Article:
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I'm working on a tool that will find the closest latitude/longitude position from a list compared to the users current location. The list will be pretty long, and it will be running on a smart phone, so I'd like to make the calculations as simple and speedy as possible. From the threads I've read, calculating a fairly accurate distance between two latitude/longitude locations is a bit complicated, and I'm worried about speed. My question is, can I use something similar to the following to get a reasonable result for closest list position and use that?

$distance = sqrt((($firstLongitude-$secondLongitude)*($firstLongitude-$secondLongitude))+(($firstlLatitude-$secondLatitude)*($firstLatitude-$secondLatitude)));

I know the example is in PHP, but the logic should be evident. So my question is, will using the above logic to determine the closest location to the user from a list of lat/long locations give me correct results, or is there a potential issue I'm missing?

This app would only run for locations in the USA, if that makes any difference.

NOTE: I was also wondering if I could further simplify this and drop the sqrt part since I just want to see which is closer, and not how close it is.

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2 Answers

up vote 1 down vote accepted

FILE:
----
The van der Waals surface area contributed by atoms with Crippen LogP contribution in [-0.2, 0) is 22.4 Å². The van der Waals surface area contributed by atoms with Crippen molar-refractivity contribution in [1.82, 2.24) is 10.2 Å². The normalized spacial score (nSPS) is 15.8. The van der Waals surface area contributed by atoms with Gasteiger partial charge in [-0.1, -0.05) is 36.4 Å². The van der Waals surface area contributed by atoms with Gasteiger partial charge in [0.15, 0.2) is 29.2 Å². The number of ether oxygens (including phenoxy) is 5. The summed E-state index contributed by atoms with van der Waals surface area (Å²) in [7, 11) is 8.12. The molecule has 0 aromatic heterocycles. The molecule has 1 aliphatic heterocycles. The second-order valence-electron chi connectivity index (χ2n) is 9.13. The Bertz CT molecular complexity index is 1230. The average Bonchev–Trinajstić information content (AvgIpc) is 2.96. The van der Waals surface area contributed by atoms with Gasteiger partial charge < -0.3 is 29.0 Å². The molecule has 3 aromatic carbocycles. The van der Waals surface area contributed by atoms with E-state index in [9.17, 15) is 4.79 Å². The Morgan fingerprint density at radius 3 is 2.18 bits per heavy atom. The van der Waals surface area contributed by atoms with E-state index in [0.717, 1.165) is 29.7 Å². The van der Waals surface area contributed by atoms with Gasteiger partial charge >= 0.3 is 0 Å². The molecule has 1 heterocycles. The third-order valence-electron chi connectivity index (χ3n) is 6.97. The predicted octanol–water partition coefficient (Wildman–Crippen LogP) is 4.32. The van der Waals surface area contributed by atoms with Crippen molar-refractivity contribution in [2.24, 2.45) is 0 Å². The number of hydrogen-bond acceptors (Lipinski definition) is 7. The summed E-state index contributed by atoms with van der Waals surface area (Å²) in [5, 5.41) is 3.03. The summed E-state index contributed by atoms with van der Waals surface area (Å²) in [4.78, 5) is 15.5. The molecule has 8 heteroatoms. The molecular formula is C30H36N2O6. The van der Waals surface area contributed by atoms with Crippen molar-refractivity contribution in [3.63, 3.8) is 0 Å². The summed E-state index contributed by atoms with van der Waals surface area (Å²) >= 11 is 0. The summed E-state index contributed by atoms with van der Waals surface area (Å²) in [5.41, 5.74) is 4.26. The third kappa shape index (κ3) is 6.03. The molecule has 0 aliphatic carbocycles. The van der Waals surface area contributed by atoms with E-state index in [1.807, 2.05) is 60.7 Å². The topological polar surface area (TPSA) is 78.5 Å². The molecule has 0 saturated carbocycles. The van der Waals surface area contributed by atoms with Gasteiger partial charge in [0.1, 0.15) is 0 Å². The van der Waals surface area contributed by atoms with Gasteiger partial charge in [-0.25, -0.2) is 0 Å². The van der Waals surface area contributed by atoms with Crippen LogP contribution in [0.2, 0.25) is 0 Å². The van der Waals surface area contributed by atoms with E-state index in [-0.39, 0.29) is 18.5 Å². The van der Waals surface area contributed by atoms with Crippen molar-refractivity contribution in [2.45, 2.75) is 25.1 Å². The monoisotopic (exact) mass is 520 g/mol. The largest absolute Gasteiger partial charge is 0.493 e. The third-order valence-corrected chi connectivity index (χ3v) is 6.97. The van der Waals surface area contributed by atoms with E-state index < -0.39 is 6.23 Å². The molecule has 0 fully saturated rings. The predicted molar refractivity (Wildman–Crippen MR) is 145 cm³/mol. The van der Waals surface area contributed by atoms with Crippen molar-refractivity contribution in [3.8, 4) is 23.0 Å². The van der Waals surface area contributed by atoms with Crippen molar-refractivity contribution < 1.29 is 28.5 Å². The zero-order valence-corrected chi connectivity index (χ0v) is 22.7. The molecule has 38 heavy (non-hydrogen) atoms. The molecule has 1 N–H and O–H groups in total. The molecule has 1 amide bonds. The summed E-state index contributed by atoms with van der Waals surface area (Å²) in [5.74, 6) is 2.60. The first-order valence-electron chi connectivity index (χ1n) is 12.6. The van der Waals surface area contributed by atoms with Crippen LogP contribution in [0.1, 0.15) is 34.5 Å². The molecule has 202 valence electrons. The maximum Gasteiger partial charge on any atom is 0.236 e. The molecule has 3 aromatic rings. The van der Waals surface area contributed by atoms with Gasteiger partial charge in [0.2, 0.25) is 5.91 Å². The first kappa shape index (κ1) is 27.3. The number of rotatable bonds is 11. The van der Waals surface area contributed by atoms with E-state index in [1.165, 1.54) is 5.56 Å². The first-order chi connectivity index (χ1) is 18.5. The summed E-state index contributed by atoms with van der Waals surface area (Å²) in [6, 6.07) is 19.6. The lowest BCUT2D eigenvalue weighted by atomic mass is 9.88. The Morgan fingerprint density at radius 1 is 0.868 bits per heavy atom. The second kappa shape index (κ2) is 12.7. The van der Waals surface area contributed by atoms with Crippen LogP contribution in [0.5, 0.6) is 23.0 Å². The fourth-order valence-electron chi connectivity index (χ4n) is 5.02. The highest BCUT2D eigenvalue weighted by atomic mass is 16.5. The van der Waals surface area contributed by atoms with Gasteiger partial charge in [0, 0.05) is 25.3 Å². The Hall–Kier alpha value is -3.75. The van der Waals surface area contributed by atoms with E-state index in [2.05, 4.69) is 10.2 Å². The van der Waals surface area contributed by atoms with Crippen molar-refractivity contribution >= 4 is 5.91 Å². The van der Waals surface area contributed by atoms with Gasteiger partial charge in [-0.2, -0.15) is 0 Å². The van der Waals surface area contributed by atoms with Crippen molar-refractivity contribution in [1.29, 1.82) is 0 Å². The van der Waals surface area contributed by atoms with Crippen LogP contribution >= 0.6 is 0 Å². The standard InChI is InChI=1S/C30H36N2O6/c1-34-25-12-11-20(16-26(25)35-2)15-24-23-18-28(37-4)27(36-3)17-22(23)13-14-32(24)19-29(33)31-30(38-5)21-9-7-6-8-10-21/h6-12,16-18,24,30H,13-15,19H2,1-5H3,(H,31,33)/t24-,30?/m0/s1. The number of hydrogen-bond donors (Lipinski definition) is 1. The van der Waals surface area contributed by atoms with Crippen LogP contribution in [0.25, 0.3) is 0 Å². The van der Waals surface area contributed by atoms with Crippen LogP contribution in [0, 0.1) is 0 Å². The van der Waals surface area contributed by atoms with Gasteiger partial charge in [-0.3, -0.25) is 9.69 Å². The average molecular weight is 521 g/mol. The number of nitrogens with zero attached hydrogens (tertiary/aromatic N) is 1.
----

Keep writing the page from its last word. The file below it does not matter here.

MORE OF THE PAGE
No, The calculation will not show correct result. The result assume these lat/long are normal points but actually they are degrees. So you need to consider that in calculations as well.

Use the following formula. arithmetic formulas are not that heavy as compare to some network or UI activities

 $1 = lat1
 $2 = long1
 $3 = lat2
 $4 = long2

 case when 
 ($1 = $3 and $2 = $4) then 0 
 else 1609.344 * 60 * 1.1515 * (180 / pi()) * acos(sin($1 * pi() / 180) * sin($3 * pi() / 180) + cos($1 * pi() / 180) * cos($3 * pi() / 180) * cos(($2 - $4) * pi() / 180))
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The following is accurate if the points are within 10000 km of each other and if the earth is assumed to be spherical. Use d2 if you just want to compare distances. distance is the approximate distance in km.

deg = pi/180;
phi1 = lat1 * deg;
phi2 = lat2 * deg;
lam12 = (lon2 - lon1) * deg;

d2 = ( cos(phi1) * sin(phi2) - sin(phi1) * cos(phi2) * cos(lam12) )^2
 + ( cos(phi2) * sin(lam12) )^2;

a = 6371.009;  // kilometers
distance = a * asin( sqrt( d2 ) );

For more accuracy you need to treat the earth as an ellipsoid; see my online geodesic calculator at http://geographiclib.sf.net/cgi-bin/Geod and the write-up at http://arxiv.org/abs/1102.1215.

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